Protester arrested after interrupting controversial NYC staging of 'Julius Caesar' with Trump lookalike

One protester was arrested and charged with disorderly conduct and trespassing.

— -- Two protesters interrupted a performance in New York City's Central Park Friday night of "Julius Caesar," in which the role of the Roman dictator is played by a President Trump lookalike who is fatally stabbed during a bloody scene.

According to multiple videos of the incident posted to social media -- including one by Loomer -- a theater staff member then says over a loudspeaker, "Ladies and gentlemen, we're going to pause. Security please."

As Loomer shouted, audience members booed and yelled, "Get off the stage!"

Posobiec -- who also tweeted video of his outburst -- was led away by security, as well, out of Central Park's open-air Delacorte Theater.

Loomer was arrested, but Posoboiec was not.

It is unclear if Loomer has a lawyer.

She tweeted after midnight, "I'm out of jail, but I'm not apologetic. Thanks to everyone who is supporting me & condemning political violence."

The Rebel, a conservative Canadian-based website Loomer works for, also tweeted that Loomer had been released from jail. Earlier in the evening, The Rebel's Ezra Levant tweeted, "Laura Loomer called me from jail. We have dispatched a lawyer to Central Park precinct."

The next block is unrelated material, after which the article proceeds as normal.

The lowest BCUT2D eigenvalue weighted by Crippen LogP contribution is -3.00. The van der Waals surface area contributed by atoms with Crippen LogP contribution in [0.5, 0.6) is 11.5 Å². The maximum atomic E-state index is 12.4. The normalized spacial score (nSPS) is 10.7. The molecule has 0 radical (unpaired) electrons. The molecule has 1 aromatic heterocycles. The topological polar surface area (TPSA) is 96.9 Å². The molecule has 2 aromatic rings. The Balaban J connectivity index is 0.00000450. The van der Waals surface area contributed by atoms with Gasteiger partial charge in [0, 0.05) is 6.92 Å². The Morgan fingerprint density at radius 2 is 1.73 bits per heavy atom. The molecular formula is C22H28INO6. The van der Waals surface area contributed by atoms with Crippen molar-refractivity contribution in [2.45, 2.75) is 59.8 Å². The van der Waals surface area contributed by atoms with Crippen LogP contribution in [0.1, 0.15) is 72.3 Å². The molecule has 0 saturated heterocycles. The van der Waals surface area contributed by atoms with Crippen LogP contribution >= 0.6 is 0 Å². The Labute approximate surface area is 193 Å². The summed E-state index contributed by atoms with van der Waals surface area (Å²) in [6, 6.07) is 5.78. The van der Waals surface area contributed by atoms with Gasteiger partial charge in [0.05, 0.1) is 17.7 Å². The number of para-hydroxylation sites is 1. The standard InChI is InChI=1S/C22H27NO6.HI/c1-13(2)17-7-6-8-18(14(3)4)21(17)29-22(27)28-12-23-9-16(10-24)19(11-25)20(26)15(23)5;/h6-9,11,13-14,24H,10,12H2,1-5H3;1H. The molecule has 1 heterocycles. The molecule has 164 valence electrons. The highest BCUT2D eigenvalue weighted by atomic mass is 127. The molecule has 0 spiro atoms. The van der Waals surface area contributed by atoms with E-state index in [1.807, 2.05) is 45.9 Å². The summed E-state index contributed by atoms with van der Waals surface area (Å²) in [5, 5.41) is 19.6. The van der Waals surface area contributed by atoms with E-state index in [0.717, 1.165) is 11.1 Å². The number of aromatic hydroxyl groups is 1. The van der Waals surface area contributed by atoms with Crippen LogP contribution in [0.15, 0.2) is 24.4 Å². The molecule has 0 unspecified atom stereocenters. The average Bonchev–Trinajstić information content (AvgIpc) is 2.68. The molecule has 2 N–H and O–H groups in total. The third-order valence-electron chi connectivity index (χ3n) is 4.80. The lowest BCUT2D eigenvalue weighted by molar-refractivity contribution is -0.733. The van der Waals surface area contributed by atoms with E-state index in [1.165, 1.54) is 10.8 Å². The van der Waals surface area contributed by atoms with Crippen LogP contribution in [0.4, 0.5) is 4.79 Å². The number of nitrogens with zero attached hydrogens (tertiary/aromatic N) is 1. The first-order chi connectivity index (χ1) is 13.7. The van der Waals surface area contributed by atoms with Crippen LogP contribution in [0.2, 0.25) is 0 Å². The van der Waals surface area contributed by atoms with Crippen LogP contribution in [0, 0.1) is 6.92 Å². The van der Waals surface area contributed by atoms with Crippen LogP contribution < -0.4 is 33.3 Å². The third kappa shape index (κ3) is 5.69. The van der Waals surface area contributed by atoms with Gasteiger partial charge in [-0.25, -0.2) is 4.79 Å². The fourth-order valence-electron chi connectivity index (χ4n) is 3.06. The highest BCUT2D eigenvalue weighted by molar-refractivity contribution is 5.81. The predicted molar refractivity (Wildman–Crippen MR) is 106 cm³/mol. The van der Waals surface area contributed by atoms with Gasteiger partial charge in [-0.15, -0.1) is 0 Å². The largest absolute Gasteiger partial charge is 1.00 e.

Oskar Eustis, the artistic director of The Public Theater, which is staging the production as part of the Shakespeare in the Park theatrical program, said in a statement, "Two protestors disrupted our show tonight; we stopped the show for less than a minute and our stage manager handled it beautifully. The staff removed the protesters peacefully, and the show resumed with the line "Liberty! Freedom!" The audience rose to their feet to thank the actors, and we joyfully continued free speech for all, but let's not stop the show."

"No matter what your political stance may be, the graphic staging of Julius Caesar at this summer’s Free Shakespeare in the Park does not reflect Delta Air Lines’ values," the Atlanta-based airline said in a statement, "Their artistic and creative direction crossed the line on the standards of good taste. We have notified them of our decision to end our sponsorship as the official airline of The Public Theater effective immediately."

Bank of America said in a statement, "The Public Theater chose to present Julius Caesar in such a way that was intended to provoke and offend. Had this intention been made known to us, we would have decided not to sponsor it. We are withdrawing our funding for this production."

ABC News' Brendan Rand and Amanda Maile contributed to this report.